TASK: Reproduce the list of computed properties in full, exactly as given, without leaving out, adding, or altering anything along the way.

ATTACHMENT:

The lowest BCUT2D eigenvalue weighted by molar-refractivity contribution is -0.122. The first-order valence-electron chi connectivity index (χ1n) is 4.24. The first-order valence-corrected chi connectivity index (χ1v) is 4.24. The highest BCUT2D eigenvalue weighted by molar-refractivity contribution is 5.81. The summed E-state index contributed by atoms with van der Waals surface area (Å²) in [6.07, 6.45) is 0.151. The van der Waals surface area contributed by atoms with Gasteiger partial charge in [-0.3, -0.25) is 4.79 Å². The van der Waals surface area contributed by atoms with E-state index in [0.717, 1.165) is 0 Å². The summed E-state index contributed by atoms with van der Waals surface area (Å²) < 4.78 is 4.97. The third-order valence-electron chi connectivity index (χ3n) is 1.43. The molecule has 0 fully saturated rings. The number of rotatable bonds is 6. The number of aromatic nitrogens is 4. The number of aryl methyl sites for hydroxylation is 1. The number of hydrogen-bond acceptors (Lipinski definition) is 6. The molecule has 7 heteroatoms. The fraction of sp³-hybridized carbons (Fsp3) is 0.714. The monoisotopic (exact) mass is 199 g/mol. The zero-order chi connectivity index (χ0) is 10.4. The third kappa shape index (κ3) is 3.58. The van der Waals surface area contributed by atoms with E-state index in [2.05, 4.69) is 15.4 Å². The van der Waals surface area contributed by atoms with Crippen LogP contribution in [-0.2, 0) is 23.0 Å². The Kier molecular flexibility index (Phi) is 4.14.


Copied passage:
The lowest BCUT2D eigenvalue weighted by molar-refractivity contribution is -0.122. The first-order valence-electron chi connectivity index (χ1n) is 4.24. The first-order valence-corrected chi connectivity index (χ1v) is 4.24. The highest BCUT2D eigenvalue weighted by molar-refractivity contribution is 5.81. The summed E-state index contributed by atoms with van der Waals surface area (Å²) in [6.07, 6.45) is 0.151. The van der Waals surface area contributed by atoms with Gasteiger partial charge in [-0.3, -0.25) is 4.79 Å². The van der Waals surface area contributed by atoms with E-state index in [0.717, 1.165) is 0 Å². The summed E-state index contributed by atoms with van der Waals surface area (Å²) < 4.78 is 4.97. The third-order valence-electron chi connectivity index (χ3n) is 1.43. The molecule has 0 fully saturated rings. The number of rotatable bonds is 6. The number of aromatic nitrogens is 4. The number of aryl methyl sites for hydroxylation is 1. The number of hydrogen-bond acceptors (Lipinski definition) is 6. The molecule has 7 heteroatoms. The fraction of sp³-hybridized carbons (Fsp3) is 0.714. The monoisotopic (exact) mass is 199 g/mol. The zero-order chi connectivity index (χ0) is 10.4. The third kappa shape index (κ3) is 3.58. The van der Waals surface area contributed by atoms with E-state index in [2.05, 4.69) is 15.4 Å². The van der Waals surface area contributed by atoms with Crippen LogP contribution in [-0.2, 0) is 23.0 Å². The Kier molecular flexibility index (Phi) is 4.14.